Monday, September 5, 2011

A Sensory and Therapeutic Enclave

Jo in the newly revamped relaxation corner
One rainy morning, a forlorn student was found at the Occupational Therapy Garden visiting her asparagus plant. After meeting SHS (AH) lecturer Jo Hobman at the garden, the student left much happier.  According to Jo, students tend to visit their plants “just before their exams” as it helps them to relax. The garden was set up to teach Diploma in Occupational Therapy students the positive therapeutic effects derived from growing plants, for example the rich sensory experience provided by plant texture or the smell and colour of the flowers. Gardening also provides purposeful occupation with benefits, for both physical and mental health, and enhancement of quality of life.
Cotton Plant
Jo, who visits the garden three times a day, believes in using different varieties of plants to form a talking point. Some unusual plants that can be found include peanut, cotton, coffee, and curry leaf, which visitors are encouraged to touch and smell. She avidly believes that plants can bridge the generation gap, and help people with disabilities to feel valued. Teaching her students about gardening and its benefits also encourages them to use gardening as a rehabilitation tool for appropriate patient groups.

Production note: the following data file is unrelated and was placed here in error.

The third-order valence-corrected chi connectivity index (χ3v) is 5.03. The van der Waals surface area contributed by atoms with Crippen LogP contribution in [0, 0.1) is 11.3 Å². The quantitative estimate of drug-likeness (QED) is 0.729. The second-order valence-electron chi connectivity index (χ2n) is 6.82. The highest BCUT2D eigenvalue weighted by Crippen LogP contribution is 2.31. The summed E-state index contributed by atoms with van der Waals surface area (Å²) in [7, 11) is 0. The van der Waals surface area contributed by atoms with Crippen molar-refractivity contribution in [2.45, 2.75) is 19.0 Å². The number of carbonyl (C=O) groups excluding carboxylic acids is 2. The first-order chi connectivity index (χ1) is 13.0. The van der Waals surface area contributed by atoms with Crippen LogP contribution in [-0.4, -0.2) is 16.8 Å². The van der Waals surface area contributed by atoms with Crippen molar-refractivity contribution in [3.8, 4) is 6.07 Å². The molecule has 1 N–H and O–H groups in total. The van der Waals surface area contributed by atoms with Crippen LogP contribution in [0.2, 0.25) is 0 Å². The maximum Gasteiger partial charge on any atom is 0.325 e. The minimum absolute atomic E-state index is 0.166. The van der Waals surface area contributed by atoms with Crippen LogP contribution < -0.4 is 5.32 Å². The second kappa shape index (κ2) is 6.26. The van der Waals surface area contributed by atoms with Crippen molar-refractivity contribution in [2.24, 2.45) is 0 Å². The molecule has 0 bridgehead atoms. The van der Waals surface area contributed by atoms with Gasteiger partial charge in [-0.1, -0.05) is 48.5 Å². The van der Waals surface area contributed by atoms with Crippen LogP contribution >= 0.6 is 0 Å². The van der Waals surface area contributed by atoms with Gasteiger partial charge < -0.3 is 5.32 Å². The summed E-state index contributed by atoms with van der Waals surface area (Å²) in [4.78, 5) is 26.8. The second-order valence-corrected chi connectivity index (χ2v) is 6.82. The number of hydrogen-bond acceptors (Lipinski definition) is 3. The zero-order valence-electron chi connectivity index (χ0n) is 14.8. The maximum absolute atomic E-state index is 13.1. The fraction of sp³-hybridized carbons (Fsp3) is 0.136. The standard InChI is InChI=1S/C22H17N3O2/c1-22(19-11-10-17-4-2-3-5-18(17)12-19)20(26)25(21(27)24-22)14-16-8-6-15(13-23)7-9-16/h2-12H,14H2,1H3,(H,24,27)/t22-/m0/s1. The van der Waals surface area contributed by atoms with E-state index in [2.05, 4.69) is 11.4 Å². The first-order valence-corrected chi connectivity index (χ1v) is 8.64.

The relaxation corner
There are over 150 varieties of potted plants neatly arranged on benches, a square fish pond lovingly adorned by imported Balinese stones, a hydroponics area, and a newly created relaxation corner in the garden. Year 2 occupational therapy students take responsibility for different parts of the garden which needs to be regularly watered and kept clean.
An array of cacti and plants
Jo herself looks out for sick plants and collects seeds from flowering plants. It is apparent she loves these plants. Jo, an occupational therapist with 20 years of teaching experience in the United Kingdom and 15 years in Singapore, also shares with us her secrets to “growing things in a hot climate.” If you have always wanted learn, do visit the garden at J519. Jo might just be around to help you get started with free gardening advice.


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